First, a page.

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EU directives and regulations – our treatment facilities

Here is an overview of some of the most common EU directives. You can also read more by clicking on the links in the text.

Our cleaning equipment can assist you in meeting the IED directive and its associated BAT requirements.

The Industrial Emissions Directive (IED), 2010/75/EU, tightens the requirements for best available technology (BAT) and reporting of pollutant emissions in comparison to the previous directive, IPPC. The IED directive is incorporated into Swedish law via the Industrial Emissions Regulation, SFS 2013:250.

BAT conclusions with emission values become binding requirements for subsequent IED operations. The Environmental Assessment Regulation SFS 2013:251 governs which activities are IED activities, with a “-i” activity code indicating an IED activity (industrial emission activity). BAT conclusions must be used as a reference for permit review immediately following their publication, with no four-year transition period. Detailed IED information can be found at

​The Air Pollution Control Regulation (SFS 2018:740) introduces the provisions of the revised Ceiling Directive (EU 2016/2284). The Air Pollution Control Regulation includes the work of the Swedish Environmental Protection Agency and other relevant authorities in developing air pollution programmes, emission statistics, scenarios, environmental monitoring, and reporting to the EU in accordance with the Ceiling Directive requirements.

​Our suppliers and requirements for substances in goods

​We conduct follow-ups with our suppliers of e.g. electrical equipment and stainless steel, ensuring that our cleaning equipment and packaging meet the requirements for substances in goods outlined in REACH, the SCIP database, RoHS, and the Biocidal Products Regulation, as well as added nanomaterials and PFAS.

The REACH Regulation

The REACH Regulation, EC No. 1907/2006, affects us, among other things, by requiring thorough knowledge of substances in articles, i.e., materials used in our cleaning equipment and packaging. The requirements are listed in the Candidate List and Appendix XVII. ECHA, the European Chemicals Agency, updates the Candidate List approximately every six months, and associated requirements are also available in the SCIP database; for more information, visit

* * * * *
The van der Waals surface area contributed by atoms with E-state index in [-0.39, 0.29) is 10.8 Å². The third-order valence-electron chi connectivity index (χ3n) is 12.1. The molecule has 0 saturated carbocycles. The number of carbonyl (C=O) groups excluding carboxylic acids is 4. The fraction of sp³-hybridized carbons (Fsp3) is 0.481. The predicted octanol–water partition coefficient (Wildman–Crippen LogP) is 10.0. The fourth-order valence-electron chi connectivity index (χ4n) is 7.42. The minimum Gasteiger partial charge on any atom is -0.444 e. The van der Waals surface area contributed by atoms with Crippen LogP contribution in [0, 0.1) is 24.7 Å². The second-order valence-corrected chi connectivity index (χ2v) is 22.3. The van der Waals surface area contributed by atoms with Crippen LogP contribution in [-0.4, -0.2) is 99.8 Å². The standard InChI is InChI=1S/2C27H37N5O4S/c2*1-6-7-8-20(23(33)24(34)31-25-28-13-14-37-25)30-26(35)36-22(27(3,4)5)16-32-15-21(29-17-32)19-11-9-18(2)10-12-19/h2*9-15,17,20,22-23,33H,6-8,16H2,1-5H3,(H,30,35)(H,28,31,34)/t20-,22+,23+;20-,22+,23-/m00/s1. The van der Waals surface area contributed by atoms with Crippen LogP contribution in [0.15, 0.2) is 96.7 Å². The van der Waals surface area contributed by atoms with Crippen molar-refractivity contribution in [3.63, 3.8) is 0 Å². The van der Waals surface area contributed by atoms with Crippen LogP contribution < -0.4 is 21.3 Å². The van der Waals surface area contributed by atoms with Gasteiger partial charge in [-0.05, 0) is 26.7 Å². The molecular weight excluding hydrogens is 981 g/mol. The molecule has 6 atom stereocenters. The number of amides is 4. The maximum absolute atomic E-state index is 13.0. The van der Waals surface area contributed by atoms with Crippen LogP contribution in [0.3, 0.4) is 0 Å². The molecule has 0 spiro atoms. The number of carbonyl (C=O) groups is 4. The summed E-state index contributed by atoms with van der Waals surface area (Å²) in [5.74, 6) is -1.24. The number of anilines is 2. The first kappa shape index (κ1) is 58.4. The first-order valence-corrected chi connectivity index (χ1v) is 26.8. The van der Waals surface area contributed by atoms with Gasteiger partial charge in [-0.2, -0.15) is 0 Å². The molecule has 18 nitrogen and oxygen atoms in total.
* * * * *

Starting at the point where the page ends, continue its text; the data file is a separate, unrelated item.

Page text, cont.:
The RoHS II Directive and CE marking

The RoHS II Directive (2011/65/EU) establishes guidelines for certain hazardous chemical substances found in electrical and electronic equipment. The RoHS II Directive has been incorporated into Swedish legislation, such as via the regulation on hazardous substances in electrical and electronic equipment (SFS 2012:861). Information about RoHS II and the associated CE marking can be found at We are impacted by the requirements for knowledge of any of the substances in the electronics used in our cleaning equipment.

​The Biocidal Products Regulation

The Biocidal Products Regulation, EC No. 528/2012, primarily affects us through requiring us to know whether any of the materials in our cleaning equipment or packaging have been treated with a biocide. Goods treated with biocide products contain substances that can be harmful to humans and the environment. For more information, visit

​The POPs Regulation

The POPs Regulation, EU 2019/1021, on persistent organic pollutants, primarily affects us by requiring knowledge of whether any of the materials in our cleaning equipment or packaging contain any of these substances. POP substances pose particularly serious health and environmental risks. For more information, visit